Higher employment rate for teens fills labor gaps

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CLEVELAND – There is an upheaval happening in the job market. For the first time since 2008, a third of American teenagers are employed during the summer.

Many of them are like Grace Kelley, who works at Honey Hut Ice Cream.

“I’ve worked here since I was 15,” she said. Kelley keeps coming back because she loves having a job she can do and “ice cream is my favorite food.”

Kelley is not alone.

“We get a lot of high school kids of course,” said Bruce Page, owner of Honey Hut Ice Cream.

Many teenagers and 20 year olds find employment in the restaurant industry. Since the lifting of the pandemic closures, the restoration has struggled to rebound. Conversations about better pay don’t always trickle down to a summer job seeker.

“Minimum wage in Ohio is about $9 an hour and they might be tipped about $2 an hour, so that’s not bad for a summer job,” he said. said Page.

In May of this year, there were more than a million vacancies across the country – jobs filled by Kelley and other ice cream shop workers.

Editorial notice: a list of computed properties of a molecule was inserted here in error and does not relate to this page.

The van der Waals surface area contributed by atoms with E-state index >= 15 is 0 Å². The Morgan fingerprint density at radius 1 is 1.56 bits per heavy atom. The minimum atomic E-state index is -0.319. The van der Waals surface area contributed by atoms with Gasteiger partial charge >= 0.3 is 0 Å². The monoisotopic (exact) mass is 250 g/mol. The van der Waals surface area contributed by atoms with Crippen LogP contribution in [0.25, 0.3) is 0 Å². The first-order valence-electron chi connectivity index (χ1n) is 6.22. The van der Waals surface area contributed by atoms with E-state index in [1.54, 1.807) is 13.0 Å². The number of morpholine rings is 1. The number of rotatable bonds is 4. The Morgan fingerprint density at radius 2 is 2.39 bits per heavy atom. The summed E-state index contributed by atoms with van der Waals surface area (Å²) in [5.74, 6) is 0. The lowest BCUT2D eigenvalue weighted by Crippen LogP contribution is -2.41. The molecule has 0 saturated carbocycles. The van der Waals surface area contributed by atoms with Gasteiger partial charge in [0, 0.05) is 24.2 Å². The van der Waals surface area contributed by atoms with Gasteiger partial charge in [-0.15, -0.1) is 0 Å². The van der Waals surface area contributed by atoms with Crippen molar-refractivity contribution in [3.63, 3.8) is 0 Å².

“Otherwise, we might cut a day short,” Page said. “We would not be open on Mondays for example.”

Ice cream may seem like a seasonal industry, but Page said once school starts, its workforce dwindles, which doesn’t help in the hot late summer months. He tries to be flexible with employees who still want to work and go to school.

“(We) let them have their days off,” he said. “Don’t overload them.”

But for many industries, workers who have returned for the summer may not be replaced once school resumes.

Employment numbers are rising in the United States. Conversely, so is unemployment. The national figure is 5.9%.

Kelley said the growing number of workers his age speaks volumes about his generation.

“People my age are some of the hardest working people I know,” she said.

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